Meth Symptoms and Signs
If you’re concerned that a loved one is using meth, there are some signs you should be aware of. For example, if you find specific drug paraphernalia scattered about, this is a likely sign of meth use. Syringes are associated with heavy meth use. Look for crumpled aluminum foil with burn marks and straws or hollowed out ballpoint pens used to snort or smoke the drug. Other signs include spoons with burn marks used to melt the drug in water prior to injection, and small pieces of cotton or cigarette filters used to filter the solution.1
Perhaps the most infamous physical sign of meth use is an oral health condition known as “meth mouth.” Recent research indicates 72% of meth abusers have dry mouth, 68% experience jaw clenching and 47% have temporomandibular joint pain. Meth abusers also have significantly lower saliva production. Researchers surmise chronic meth abuse can lead to dry mouth and associated bad breath and extensive bruxism. This in turn leads to an increased risk of cavities, periodontal lesions and dental erosions.2
Heavy meth use can result in a physiological manifestation known as “meth or crank bugs,” which causes people to incessantly scratch or pick at their skin. Meth use increases body temperature and blood flow to the skin, resulting in excessive sweating. Perspiration contains an enzyme that increases blood flow to the skin. When sweat evaporates, this strips out sebaceous oil, which normally protects the skin. The combination of dehydration, sweating and loss of sebaceous oil creates a sensation that feels like bugs crawling on or under the skin (called formication). In worst-case scenarios, abusers use scissors, knives and razor blades in an attempt to remove the fictitious bugs, creating festering sores and open wounds at risk of serious infection.3
Other Physical Symptoms
People who use meth may experience many other symptoms in addition to meth mouth and meth bugs.4 These include:
- Increased blood pressure and breathing rate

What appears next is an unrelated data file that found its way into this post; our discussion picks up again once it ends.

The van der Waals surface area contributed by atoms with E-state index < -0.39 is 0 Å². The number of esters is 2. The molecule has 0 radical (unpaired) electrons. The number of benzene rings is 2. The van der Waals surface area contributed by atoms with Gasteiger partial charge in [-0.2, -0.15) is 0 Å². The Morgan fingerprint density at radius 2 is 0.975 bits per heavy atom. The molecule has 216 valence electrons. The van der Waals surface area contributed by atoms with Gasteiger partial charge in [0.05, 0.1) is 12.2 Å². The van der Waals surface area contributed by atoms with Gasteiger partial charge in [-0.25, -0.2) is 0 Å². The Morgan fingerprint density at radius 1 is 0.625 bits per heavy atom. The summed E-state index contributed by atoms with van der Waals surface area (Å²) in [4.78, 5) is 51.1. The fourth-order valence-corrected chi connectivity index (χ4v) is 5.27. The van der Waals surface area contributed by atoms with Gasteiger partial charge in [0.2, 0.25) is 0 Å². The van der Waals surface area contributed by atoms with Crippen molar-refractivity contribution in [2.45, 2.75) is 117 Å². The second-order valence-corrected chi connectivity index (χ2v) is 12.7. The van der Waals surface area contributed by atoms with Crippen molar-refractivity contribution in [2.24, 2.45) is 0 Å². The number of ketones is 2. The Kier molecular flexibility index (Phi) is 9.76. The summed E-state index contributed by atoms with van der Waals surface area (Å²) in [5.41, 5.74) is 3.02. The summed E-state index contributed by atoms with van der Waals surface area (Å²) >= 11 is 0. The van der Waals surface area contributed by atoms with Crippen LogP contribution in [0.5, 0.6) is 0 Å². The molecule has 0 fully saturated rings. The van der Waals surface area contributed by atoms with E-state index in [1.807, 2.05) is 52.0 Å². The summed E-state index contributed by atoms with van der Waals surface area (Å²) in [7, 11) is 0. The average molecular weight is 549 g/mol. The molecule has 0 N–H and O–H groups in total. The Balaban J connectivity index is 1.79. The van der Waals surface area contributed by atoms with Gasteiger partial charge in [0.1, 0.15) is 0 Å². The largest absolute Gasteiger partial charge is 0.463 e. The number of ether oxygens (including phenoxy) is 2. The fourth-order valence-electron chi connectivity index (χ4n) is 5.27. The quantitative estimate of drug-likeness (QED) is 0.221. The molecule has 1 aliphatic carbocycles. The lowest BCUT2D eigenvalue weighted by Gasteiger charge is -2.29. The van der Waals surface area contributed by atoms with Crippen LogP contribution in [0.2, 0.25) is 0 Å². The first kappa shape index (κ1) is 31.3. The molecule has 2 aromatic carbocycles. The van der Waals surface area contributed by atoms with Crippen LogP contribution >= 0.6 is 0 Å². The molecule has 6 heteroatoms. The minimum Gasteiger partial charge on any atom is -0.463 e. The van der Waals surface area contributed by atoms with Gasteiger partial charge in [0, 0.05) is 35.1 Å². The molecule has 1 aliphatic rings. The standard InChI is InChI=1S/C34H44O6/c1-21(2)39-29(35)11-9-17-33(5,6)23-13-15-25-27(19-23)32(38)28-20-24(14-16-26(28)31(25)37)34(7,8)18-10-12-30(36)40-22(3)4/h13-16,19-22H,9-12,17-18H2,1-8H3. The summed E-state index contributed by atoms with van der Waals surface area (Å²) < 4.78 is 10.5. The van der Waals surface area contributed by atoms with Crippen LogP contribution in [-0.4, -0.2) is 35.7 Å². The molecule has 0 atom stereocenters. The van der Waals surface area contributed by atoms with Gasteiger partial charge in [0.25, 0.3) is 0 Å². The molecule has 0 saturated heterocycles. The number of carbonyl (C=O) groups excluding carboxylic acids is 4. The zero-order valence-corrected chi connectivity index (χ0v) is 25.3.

- Elevated body temperature
- Dilated pupils
- Distinctive body odor
- Heavy sweating
- Loss of appetite and extreme weight loss
- Nausea, vomiting or diarrhea
- Uncontrollable jaw clenching
- Respiratory abnormalities
- Collapsed nasal cavity or nosebleeds
- Microvascular hemorrhage
- Eye damage and vision impairment
- Reproductive health issues
- Impaired sexual motivation and performance
- Impaired immune system
- Blood clots
- Kidney disorders
- Liver damage
Behavioral Health Signs
Meth alters normal function in a part of the limbic system that processes emotions such as anger and fear. The limbic system is a collection of brain structures including the hippocampus, hypothalamus and amygdala. As a result of this alteration, meth users often develop paranoid, aggressive or violent states of mind. Methamphetamine-induced psychosis is a recognized psychiatric disorder that can last for days to months. However, people who habitually use meth can experience bouts of paranoia-fueled aggressive or violent behavior without clinically diagnosable psychosis.5 Other behavioral signs of meth abuse include:
- Mood disorders
- Fleeting euphoria
If you believe a loved one is using meth, there is hope. Our licensed addiction experts are here to help you or a loved one find the right path to recovery. For a confidential assessment, call us today at 844-877-1781.
- How Do I Know if Someone Is Addicted to Meth? The Fix website. https://www.thefix.com/how-do-i-know-if-someone-addicted-meth Published September 2, 2015. Accessed October 10, 2016.
- Rommel N, Rohleder NH, Koerdt S, et al. Sympathomimetic effects of chronic methamphetamine abuse on oral health: a cross-sectional study. BMC Oral Health. 2016;16:59. doi:10.1186/s12903-016-0218-8.
- Bugs: Don’t Scratch That Phantom Itch! Drug Abuse website. http://drugabuse.com/ice-bugs-dont-scratch-that-phantom-itch/ Accessed October 10, 2016.
- Crystal Meth Abuse. Drug Abuse website. http://drugabuse.com/library/crystal-meth-abuse/ Accessed October 10, 2016.
- Links Between Methamphetamine Use, Paranoia, and Violence. Elements website. https://www.elementsbehavioralhealth.com/drug-abuse-addiction/links-between-methamphetamine-use-paranoia-and-violence/ Accessed October 10, 2016.